—David L. Chandler
MIT News March/April 2013

Anybody want to compose a storage battery to see which kind makes the best music? (Recent news suggests a Li battery should have something like the live canon fire that the Boston Symphony used for their old recording of the "1812 Overture." Not sure that's what they meant by "soft and fluid.")


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Subject: RE: Music makes better silk?
From: GUEST,leeneia
Date: 28 Mar 13 - 10:17 AM

That's interesting, John. I think the molecules produced might be "a graph made audible." And surely our ears, which are used to processing multifarious things like music from bands and orchestras, can handle that kind of data better than our eyes can. Can you picture the eyes deciphering a graph with 40 different lines on it?

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Subject: RE: Music makes better silk?
From: JohnInKansas
Date: 28 Mar 13 - 05:26 PM

Leenia -

Being a highly trained(?) engineer I can imagine decifiphering a graph with 40 different lines on it and have done it often enough, although I can also deliver a number of lectures on how to make graphs comprehensible to the less skilled - for the less skilled ones who make those kinds of graphs.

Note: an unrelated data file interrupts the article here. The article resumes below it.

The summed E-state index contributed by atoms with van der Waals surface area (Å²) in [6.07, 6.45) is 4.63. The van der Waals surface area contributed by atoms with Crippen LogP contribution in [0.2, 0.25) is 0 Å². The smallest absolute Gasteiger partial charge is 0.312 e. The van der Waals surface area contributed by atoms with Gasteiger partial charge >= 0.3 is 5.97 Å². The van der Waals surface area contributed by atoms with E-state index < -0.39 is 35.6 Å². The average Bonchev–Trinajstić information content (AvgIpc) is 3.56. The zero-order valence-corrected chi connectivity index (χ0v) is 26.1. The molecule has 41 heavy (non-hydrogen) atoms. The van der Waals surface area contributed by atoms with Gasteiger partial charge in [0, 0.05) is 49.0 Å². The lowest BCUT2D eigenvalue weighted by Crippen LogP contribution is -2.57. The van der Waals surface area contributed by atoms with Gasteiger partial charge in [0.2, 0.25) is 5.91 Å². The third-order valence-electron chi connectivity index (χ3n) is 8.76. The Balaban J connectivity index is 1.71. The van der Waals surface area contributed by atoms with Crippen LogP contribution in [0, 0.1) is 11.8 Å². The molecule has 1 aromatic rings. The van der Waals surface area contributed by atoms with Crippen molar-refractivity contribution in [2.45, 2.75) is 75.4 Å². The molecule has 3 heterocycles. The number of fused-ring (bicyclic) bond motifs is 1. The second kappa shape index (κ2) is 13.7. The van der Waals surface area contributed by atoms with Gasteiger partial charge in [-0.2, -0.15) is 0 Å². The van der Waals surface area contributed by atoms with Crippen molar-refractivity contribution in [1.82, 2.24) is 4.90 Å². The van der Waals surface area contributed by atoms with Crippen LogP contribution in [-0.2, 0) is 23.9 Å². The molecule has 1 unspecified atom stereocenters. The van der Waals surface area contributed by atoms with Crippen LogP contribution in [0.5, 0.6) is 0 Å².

My first thoughts on this article were that it might be applicable to the recent thread on "improvisation" but that thread didn't come up with a quick search, and on reconsideration this seemed to merit a thread of its own. I can see someone relating the "harmony" of the better silk to the ancient Greek determination that music and mathematics must be expressed in simple integer numbers/ratios in order to be "in step with nature." Someone might want to pursue whether nature is "better" when it's in agreement with our more modern math(+s for the *** Brits).

Like modern artists, some modern musicians have argued that the "disagreeable" is more "meaningful." For me, this arguments suggests "for lunatics" but others might want to offer their own nuances on the matter.

The question may be "how reliable is beauty as an indicator of utility?" - in general terms.


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Subject: RE: Music makes better silk?
From: Nigel Paterson
Date: 29 Mar 13 - 06:06 AM

Extremely interesting, but will need to re-read & re-read. The 'higher education' section of my brain has been dormant far too long!

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Subject: RE: Music makes better silk?
From: GUEST,leeneia
Date: 29 Mar 13 - 11:12 AM

Sorry, John, but I don't believe you about the 40 different lines. Oh sure, if they were mostly parallel lines, but musical parts would be more complex than that. Picture the bassoon part, hopping through broken chords while the flute wafts through a smooth, melodious line. The tympani start and stop, sometimes fast, sometimes slow, sometimes loud, sometimes soft. Keep doing that for 30 musicians or 40 choir members.

Very hard to decipher, visually.